Because there are a lot of largely rural, low-population states, the average state — which reflects the composition of the Senate — has 35 percent of its population in rural areas and only 14 percent in urban core areas, even though the country as a whole — including dense, high-population states like New York, Texas and California — has about 25 percent of the population in each group. That’s a pretty serious skew. It means that the Senate, de facto, has two or three times as much rural representation as urban core representation … even though there are actually about an equal number of voters in each bucket nationwide.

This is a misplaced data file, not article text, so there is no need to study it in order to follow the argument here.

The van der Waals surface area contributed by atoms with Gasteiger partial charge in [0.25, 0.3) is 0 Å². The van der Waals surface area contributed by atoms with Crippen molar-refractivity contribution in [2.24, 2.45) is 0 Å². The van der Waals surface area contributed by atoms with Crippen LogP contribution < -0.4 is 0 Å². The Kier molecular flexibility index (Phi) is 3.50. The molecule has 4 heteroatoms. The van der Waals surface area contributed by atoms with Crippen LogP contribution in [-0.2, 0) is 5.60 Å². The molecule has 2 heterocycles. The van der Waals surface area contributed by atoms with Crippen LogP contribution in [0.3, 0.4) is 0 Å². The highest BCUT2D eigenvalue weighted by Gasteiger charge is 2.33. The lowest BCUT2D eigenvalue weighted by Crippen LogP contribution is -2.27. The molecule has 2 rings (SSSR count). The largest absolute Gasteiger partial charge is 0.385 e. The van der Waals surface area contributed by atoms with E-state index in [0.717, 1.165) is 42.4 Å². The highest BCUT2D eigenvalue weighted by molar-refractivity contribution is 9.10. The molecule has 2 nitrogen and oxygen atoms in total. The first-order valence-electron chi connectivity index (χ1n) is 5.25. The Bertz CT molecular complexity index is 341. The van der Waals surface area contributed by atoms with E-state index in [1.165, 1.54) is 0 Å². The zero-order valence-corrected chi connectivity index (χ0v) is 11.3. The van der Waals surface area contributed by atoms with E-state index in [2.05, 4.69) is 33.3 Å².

And of course, this has all sorts of other downstream consequences. Since rural areas tend to be whiter, it means the Senate represents a whiter population, too. In the U.S. as a whole, 60 percent of the population is non-Hispanic white and 40 percent of the population is nonwhite. 1 But in the average state, 68 percent of people are white and 32 percent are nonwhite. It’s almost as if the Senate has turned the clock back by 20 years as far as the racial demographics of the country goes. (In 2000, around 69 percent of the U.S. population consisted of non-Hispanic whites.)
It also means that the median states — the ones that would be decisive in the event of a 50-50 tie in the Senate — are considerably redder than the country as a whole. In the next table, I’ve arranged the states from top to bottom based on how much more or less Republican they were than the national average in the presidential elections in 2016 and 2012.